Pancreatitis is diagnosed by clinical presentation, laboratory, and imaging tests. Children should meet at least two of the following three parameters to qualify as having acute pancreatitis: abdominal pain, elevated amylase/lipase usually greater than three times the upper limit of normal, or confirmatory findings on cross-sectional abdominal imaging such as ultrasound, computed tomography (CT) scan, or magnetic resonance imaging (MRI).2,3
In pediatric studies of acute pancreatitis, 80% to 95% of patients present with abdominal pain.2–5 The most common location of pain is the epigastric region (62%–89% of cases). However, occasionally pain can be diffuse, located in the lower abdomen and sometimes radiates to the back. In young children, irritability and fever are often nonspecific presenting complaints.16,17 The second most common symptom is nausea or vomiting, and is reported in 40% to 80% of patients.2 Other symptoms can include fever and jaundice.
Physical examination can be quite variable.3 The child is often still but becomes uncomfortable with movement. Tachycardia, fever, diffuse abdominal tenderness, quiet bowel sounds can be present. Other findings include dyspnea and epigastric mass (pseudocyst formation). Rarely, there may be signs of hemorrhagic pancreatitis with bluish flanks (Grey-Turner sign) or a bluish area surrounding the umbilicus (Cullen sign).5
Elevations in serum amylase and lipase are the most common biochemical determinants of pancreatitis. In pediatric studies, the sensitivity of the amylase test in diagnosing pancreatitis has ranged from 50% to 90%.2,5 In particular, serum amylase elevations can arise from nonpancreatic sources such as the salivary gland and intestine or result from reduced renal clearance. In addition, newborn levels of total amylase and pancreatic isoamylase are very low. Total amylase levels reach normal adult values by 8 to 18 months of age and pancreatic isoamylase levels reach adult values by 10 to 15 years of age.3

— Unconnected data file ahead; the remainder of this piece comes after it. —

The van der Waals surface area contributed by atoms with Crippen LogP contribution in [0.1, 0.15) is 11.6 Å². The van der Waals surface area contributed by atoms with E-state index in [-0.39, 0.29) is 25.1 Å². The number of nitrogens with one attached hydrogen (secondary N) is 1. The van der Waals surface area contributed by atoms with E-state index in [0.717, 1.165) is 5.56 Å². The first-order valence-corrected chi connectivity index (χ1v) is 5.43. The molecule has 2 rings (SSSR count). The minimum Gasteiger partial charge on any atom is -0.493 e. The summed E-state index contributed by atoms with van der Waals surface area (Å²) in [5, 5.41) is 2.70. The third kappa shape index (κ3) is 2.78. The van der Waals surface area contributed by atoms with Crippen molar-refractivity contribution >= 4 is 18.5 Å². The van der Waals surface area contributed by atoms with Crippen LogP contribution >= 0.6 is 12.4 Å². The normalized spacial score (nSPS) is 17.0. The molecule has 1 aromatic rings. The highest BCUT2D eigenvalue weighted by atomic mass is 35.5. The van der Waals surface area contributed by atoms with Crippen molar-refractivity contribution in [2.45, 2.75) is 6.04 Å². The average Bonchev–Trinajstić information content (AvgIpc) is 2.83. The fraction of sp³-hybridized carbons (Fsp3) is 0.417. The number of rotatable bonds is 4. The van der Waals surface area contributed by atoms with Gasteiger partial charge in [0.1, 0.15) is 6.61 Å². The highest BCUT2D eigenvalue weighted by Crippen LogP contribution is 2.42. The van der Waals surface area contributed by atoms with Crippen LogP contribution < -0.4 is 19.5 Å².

Lipase levels are also low at birth and slowly increase by 12 months of life.3 Lipase levels can be increased in intestinal diseases as well. In pancreatitis, lipase remains elevated longer than amylase levels. Neither amylase nor lipase correlates with pancreatitis severity. Therefore, it is recommended that both amylase and lipase be obtained in children suspected of pancreatitis. The elevation of amylase and lipase in children has a sensitivity of 94%.18 Serum cationic trypsinogen, and trypsinogen activation peptide are currently being investigated as possible marker of pancreatitis.2,19
White blood cell count (WBC) and hematocrit are often elevated due to hemoconcentration and volume depletion. Hypocalcemia and hyperglycemia can be seen in acute pancreatitis.
Imaging modalities can confirm the diagnosis of pancreatitis, help to identify the cause, and assess for complications. Ultrasound is often recommended as the initial imaging test. An enlarged, edematous pancreas or decreased pancreatic echogenicity suggests pancreatitis but the sensitivity is only 33% to 67%.2,5,20 However, it can also evaluate for possible gallstones, fluid collections, abnormalities in pancreaticobiliary drainage system and can look for other causes of an acute abdomen (e.g., appendicitis, intussusception, volvulus).20
CT with contrast is helpful in evaluating the severity of pancreatitis but due to radiation exposure, it is only recommended for complicated cases or if the diagnosis is unclear.21,22 MRI is noninvasive, radiation free but the data is still limited in children with pancreatitis.23 Endoscopic retrograde cholangiopancreatography (ERCP) and endoscopic ultrasound (EUS) are becoming more utilized and experience with these modalities is increasing.24,25
In adults, clinical scales such as Ranson criteria and Glasgow score are used to measure the severity and prognosis of acute pancreatitis after 48 hours. Unfortunately, these have shown to have low sensitivity and negative predictive value in children.26 A PAPS scoring system was created to predict severity and major complications with acute pancreatitis but this also showed limited ability to predict severity in children.26,27 However, statistical regression analysis suggests that admission WBC count, calcium levels, and BUN levels are important factors in evaluating the severity of pancreatitis and should be considered for future scoring systems.26